Meanwhile, the 55 TFSI using a seven-speed dual-clutch S Tronic gearbox that feels sharper and more responsive, yet doesn’t quite have the silky smooth laid-back character of the tiptronic. 

Handling

  • Lower to the ground and more agile than the Q7
  • All cars come with air suspension as standard
  • Quattro all-wheel drive provides superb traction

Audi S Q8 (2020) cornering

The Q8 is billed as a sporty SUV, designed to cut through bends with greater agility than its Q7 sibling. Such intentions are clear from the outset, with the Q8’s steering feeling noticeably sharper than many rivals, requiring little lock to point the nose of the car in either direction.

Traction is predictably excellent thanks to the standard-fit Quattro all-wheel drive system that shuffles power to whichever axle has the most grip. It gives the Q8 a planted, and sure-footed feel ­– especially in slippery road conditions – that gives the driver huge confidence in the car’s ability.

Rear-wheel-steering turns up to 5 degrees in the opposite direction at low speeds (below 37.3mph) and up to 1.5 degrees in the same direction at high speeds (37.3mph and above). At low speeds, this reduces the turning circle by about a metre. At high speeds, it makes the car more stable. For instance, when changing lanes at 155mph on the Autobahn.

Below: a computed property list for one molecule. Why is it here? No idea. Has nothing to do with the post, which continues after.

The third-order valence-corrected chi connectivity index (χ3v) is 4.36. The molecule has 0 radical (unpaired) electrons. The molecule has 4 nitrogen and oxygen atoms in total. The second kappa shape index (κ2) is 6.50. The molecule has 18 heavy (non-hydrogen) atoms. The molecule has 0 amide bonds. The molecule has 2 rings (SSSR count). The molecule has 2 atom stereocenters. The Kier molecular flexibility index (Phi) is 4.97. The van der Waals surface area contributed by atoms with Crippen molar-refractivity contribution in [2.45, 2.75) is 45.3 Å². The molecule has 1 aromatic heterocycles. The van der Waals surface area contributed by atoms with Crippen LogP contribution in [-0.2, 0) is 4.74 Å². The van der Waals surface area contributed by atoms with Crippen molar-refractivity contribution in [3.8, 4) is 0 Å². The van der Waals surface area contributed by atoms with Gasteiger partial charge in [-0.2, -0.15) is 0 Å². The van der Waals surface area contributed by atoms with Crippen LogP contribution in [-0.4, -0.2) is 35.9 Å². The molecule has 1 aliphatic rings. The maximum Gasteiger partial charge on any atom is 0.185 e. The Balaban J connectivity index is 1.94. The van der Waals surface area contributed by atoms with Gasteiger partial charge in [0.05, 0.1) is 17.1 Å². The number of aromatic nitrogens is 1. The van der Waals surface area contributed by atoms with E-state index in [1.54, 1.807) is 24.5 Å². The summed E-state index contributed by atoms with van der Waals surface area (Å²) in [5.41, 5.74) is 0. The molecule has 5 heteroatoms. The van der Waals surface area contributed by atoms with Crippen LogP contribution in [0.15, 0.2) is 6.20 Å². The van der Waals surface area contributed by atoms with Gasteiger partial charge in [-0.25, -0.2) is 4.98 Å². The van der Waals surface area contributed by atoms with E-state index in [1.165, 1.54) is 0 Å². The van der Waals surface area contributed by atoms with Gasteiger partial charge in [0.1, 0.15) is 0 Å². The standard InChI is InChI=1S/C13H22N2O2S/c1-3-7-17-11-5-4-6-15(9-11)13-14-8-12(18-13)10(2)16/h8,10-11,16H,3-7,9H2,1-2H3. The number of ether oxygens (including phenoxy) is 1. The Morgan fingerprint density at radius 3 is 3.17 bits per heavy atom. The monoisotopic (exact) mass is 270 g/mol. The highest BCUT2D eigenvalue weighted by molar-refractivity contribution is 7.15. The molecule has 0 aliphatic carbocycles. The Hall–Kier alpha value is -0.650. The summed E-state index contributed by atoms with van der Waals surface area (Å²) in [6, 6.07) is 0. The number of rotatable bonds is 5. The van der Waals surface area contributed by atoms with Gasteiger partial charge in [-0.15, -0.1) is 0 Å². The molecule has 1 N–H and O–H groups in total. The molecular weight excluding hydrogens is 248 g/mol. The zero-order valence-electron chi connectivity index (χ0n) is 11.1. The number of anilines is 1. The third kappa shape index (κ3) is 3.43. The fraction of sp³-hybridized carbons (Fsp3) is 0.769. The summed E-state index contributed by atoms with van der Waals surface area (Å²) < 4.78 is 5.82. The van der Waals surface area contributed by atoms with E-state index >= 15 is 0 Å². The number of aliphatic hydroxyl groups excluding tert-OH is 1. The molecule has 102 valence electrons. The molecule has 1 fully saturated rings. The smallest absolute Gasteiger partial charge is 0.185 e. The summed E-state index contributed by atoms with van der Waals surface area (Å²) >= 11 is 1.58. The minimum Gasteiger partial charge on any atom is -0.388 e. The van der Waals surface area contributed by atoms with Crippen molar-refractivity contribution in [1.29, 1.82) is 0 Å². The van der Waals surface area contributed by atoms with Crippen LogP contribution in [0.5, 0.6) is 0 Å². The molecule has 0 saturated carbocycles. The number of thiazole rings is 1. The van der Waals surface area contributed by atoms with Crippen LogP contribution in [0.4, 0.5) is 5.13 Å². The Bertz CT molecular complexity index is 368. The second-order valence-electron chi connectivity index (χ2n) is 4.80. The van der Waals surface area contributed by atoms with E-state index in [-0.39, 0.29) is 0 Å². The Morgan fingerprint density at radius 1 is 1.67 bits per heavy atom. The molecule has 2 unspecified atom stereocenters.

The end result is a car that feels surprisingly manoeuvrable around town – given its hefty dimensions – yet easily capable of swallowing long motorway cruises. Beware that some drivers may find the system takes a little getting used to, especially at low speeds, where the vehicle’s turning radius is smaller than expected.

Fitted as standard on the Q8, adaptive air suspension can adjust the vehicle’s ride height by up to 90mm using the drive select function. Placing the vehicle in its lowest setting reducing bodyroll (where the vehicle’s body leans out of a corner) and gives the Q8 a sportier feel, while switching it to the highest allows greater off-road capability.

Like many cars of this type, the Q8 is unlikely to venture any further off-road than a gravelly track. Despite this, all cars come with hill-descent control, automatically maintaining the vehicle’s speed up to 18mph on descents greater than 6%. Rest assured, for 99% of UK buyers, the Q8 will have more than enough off-road ability for their needs.